Under the federal health reform law, Congress expressly provided that health insurance companies cannot raise insurance premiums until insurers “submit to the Secretary and the relevant State a justification for an unreasonable premium increase prior to the implementation of the increase.” (Section 2794 (a)(2), emphasis added). The Secretary and states “shall establish a process for the annual review, beginning with the 2010 plan year and subject to subsection (b)(2)(A), of unreasonable increases in premiums for health insurance coverage.” (Section 2794 (a)(1)).

HHS has not yet finalized regulations defining what constitutes an “unreasonable premium increase.” Therefore, it is not yet possible for regulators to determine which premium increases require a justification from insurers. Thus, an Executive Order freezing premium increases until the regulations have been finalized, premium increases have been reviewed by regulators, and insurers have justified increases deemed unreasonable, is necessary to implement the express requirements of the federal law.

Congress intended that the premium review process would apply to 2010 increases. HHS has been working diligently to finalize regulations, which should be completed by the end of 2010. Your Executive Order establishing the premium freeze could be written to end when those regulations become effective, thus allowing premium increases to go into effect only after unreasonable increases are justified by insurers as intended by Congress.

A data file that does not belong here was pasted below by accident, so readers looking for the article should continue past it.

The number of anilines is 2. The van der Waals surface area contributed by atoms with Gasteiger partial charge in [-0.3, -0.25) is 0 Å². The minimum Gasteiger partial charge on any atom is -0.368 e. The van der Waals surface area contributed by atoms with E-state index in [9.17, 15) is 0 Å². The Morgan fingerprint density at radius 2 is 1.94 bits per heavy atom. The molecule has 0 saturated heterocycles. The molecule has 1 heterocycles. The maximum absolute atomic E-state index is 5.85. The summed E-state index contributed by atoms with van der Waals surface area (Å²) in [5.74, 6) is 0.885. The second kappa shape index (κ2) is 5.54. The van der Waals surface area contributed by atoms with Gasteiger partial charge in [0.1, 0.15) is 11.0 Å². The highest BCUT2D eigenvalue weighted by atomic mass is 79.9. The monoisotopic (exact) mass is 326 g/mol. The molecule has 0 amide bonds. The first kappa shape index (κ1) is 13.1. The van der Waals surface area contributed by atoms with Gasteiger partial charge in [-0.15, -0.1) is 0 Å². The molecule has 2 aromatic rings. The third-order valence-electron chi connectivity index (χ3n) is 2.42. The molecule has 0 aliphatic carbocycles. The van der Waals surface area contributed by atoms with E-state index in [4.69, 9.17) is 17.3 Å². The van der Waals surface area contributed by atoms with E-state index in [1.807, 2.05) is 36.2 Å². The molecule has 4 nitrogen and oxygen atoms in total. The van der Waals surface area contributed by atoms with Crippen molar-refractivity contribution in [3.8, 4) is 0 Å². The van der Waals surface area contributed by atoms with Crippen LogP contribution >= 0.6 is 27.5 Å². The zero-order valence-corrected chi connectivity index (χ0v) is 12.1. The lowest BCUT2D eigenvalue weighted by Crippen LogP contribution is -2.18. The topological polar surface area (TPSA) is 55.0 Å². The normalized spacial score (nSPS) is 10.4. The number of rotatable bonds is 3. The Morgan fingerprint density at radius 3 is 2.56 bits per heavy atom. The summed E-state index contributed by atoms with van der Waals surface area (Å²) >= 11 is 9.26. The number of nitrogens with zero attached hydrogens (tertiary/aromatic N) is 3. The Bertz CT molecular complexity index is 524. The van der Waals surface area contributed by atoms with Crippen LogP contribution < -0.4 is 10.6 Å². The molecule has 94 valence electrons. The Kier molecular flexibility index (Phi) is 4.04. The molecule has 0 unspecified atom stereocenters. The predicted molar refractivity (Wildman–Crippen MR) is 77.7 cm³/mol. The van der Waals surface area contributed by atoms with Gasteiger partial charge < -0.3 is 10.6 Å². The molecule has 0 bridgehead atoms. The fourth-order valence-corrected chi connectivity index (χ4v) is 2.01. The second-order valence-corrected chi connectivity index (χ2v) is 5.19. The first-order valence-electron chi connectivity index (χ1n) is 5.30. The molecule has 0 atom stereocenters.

There is precedent for the success of such a freeze. In California, Proposition 103 enacted the nation’s strongest prior approval system for property and casualty rate regulation in 1988. California’s insurance commissioner ordered a freeze on all rates until implementing regulations were enacted, and insurers complied. Despite claims that the freeze and new regulation would drive insurers out of the state, or out of business, the state’s auto insurance market is the 4th most competitive in the nation and stayed profitable, while auto insurance premiums rose at the slowest rate in the nation, according to a 2008 analysis by the Consumer Federation of America.

An immediate premium freeze is necessary to prevent insurers from imposing unjustified, unreasonable increases on consumers and, as they have to date, blaming such increases on the health reform law. You have the authority and the responsibility to protect the public from insurer profiteering falsely blamed on the health reform law.

Sincerely,

Jamie Court

Jerry Flanagan

Carmen Balber

SOURCE Consumer Watchdog